Culture | Oh Canadian Music

Laura Linden investigates our home and native land’s global musical impact

A widespread and steadily increasing international awareness permeates today’s global music scene. The accessibility and constant circulation of emerging musical talent, facilitated by the mind-boggling powers of media and the interweb, has enabled artists to showcase their sounds much more freely. What’s more, it has awarded music lovers the chance to sample an obscene amount of fresh international music from the comfort of their respective time zones. Considering the constantly fluctuating parameters of global network of musical exchange, it’s hard not to ask the following, sometimes ambiguous, question: Where does Canada stand on the current international music docket?

It goes without saying that Canada boasts a vast array of homegrown musical talent. Artists hailing from all over the country and experimenting with a wide range of musical genres, infuse it with the potential for musical greatness. In recent years, an international audience has indeed been exposed to the musical prowess of several Canadian artists – and they like what they hear.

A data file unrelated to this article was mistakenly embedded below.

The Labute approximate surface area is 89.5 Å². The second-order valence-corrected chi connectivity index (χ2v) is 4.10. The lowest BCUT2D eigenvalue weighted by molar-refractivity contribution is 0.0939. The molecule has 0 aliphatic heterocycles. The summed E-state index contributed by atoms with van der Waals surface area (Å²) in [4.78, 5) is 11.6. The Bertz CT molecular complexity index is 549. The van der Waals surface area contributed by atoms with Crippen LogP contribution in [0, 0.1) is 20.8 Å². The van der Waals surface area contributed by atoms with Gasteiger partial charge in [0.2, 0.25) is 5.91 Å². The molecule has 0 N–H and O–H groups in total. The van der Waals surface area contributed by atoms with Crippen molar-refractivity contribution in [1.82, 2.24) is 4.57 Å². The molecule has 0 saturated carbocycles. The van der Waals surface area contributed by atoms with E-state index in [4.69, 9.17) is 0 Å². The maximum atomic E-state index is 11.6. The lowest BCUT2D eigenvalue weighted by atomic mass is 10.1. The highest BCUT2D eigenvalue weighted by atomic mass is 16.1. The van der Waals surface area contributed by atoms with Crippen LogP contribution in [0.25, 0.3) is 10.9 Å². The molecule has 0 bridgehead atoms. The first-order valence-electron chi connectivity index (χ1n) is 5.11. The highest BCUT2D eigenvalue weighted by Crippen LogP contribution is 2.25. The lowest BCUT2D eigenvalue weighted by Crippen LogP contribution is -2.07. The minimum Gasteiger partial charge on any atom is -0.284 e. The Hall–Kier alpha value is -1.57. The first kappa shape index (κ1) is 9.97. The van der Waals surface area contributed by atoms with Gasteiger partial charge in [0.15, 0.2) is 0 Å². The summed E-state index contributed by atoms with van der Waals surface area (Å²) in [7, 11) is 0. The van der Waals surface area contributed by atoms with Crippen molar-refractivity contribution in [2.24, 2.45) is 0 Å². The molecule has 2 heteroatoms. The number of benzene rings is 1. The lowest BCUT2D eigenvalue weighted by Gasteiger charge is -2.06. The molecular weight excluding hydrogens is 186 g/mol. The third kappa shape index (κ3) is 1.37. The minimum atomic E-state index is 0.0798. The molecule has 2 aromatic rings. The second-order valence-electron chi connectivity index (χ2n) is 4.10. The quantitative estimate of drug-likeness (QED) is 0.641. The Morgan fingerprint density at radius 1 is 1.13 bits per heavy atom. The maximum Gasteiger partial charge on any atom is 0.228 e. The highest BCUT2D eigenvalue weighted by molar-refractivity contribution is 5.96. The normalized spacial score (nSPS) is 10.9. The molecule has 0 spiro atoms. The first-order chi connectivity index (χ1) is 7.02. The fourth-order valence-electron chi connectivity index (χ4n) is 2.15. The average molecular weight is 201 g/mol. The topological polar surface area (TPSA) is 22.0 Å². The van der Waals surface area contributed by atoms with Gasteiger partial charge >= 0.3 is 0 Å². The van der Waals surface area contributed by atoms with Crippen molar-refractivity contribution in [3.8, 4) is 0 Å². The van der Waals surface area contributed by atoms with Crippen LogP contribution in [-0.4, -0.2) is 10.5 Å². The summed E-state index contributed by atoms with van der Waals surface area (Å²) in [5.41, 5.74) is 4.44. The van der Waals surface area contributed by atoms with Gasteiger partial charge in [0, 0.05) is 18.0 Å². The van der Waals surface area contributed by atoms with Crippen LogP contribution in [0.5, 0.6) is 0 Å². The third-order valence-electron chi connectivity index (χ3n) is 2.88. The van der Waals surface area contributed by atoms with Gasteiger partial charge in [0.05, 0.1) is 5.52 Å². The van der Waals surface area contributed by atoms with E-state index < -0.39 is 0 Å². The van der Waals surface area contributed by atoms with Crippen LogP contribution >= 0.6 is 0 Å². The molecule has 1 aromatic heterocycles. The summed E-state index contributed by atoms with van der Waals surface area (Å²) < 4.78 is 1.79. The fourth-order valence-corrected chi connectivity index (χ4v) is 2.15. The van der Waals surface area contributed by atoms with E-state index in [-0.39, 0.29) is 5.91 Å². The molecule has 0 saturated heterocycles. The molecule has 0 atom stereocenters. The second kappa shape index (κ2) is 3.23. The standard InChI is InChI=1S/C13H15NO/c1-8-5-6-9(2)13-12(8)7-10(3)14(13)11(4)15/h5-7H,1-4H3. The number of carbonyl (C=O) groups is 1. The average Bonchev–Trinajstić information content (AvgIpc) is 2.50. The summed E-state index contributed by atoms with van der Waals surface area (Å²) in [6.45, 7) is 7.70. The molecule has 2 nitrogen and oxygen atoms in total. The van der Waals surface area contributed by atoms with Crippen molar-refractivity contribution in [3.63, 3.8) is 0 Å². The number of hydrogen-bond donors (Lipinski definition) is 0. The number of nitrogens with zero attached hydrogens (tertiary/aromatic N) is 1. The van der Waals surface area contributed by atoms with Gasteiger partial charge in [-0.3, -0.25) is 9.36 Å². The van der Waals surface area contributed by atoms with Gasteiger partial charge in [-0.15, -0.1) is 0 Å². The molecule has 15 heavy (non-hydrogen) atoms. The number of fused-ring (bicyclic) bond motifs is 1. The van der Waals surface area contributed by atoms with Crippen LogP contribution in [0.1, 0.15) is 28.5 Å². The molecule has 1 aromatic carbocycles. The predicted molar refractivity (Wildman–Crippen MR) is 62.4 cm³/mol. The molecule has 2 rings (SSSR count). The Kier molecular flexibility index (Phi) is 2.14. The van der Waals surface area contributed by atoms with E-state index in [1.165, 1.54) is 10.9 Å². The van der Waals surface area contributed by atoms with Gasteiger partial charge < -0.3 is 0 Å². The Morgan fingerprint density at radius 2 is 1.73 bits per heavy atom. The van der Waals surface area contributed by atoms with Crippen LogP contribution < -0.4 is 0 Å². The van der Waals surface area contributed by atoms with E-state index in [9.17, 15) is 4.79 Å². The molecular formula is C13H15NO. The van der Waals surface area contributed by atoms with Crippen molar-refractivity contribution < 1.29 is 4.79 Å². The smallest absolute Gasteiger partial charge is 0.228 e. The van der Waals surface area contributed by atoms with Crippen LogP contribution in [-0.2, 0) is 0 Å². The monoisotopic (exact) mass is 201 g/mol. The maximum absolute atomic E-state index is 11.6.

Native Montreal band The Arcade Fire are one example currently on everyone’s mind. They’ve become an international music sensation, earning the coveted “Album of the Year” award at the 2011 Grammy’s, as well as the “Best International Album” at this year’s Brit Awards for their most recent album, The Suburbs. The album’s hauntingly dynamic sound dominated this year’s Canadian, American, and British music charts and their international exposure was further bolstered by the release of their short film Scenes from the Suburbs, directed by Spike Jonze, at the 2011 Berlin International Film Festival. The Arcade Fire invited Montrealers to share in this success with an enormous free concert in Montreal’s Quartier des Spectacles on September 22, courtesy of the 10th annual POP Montreal music festival. An approximated 80 to 100 thousand dedicated Arcade Fire fans were happy to attend.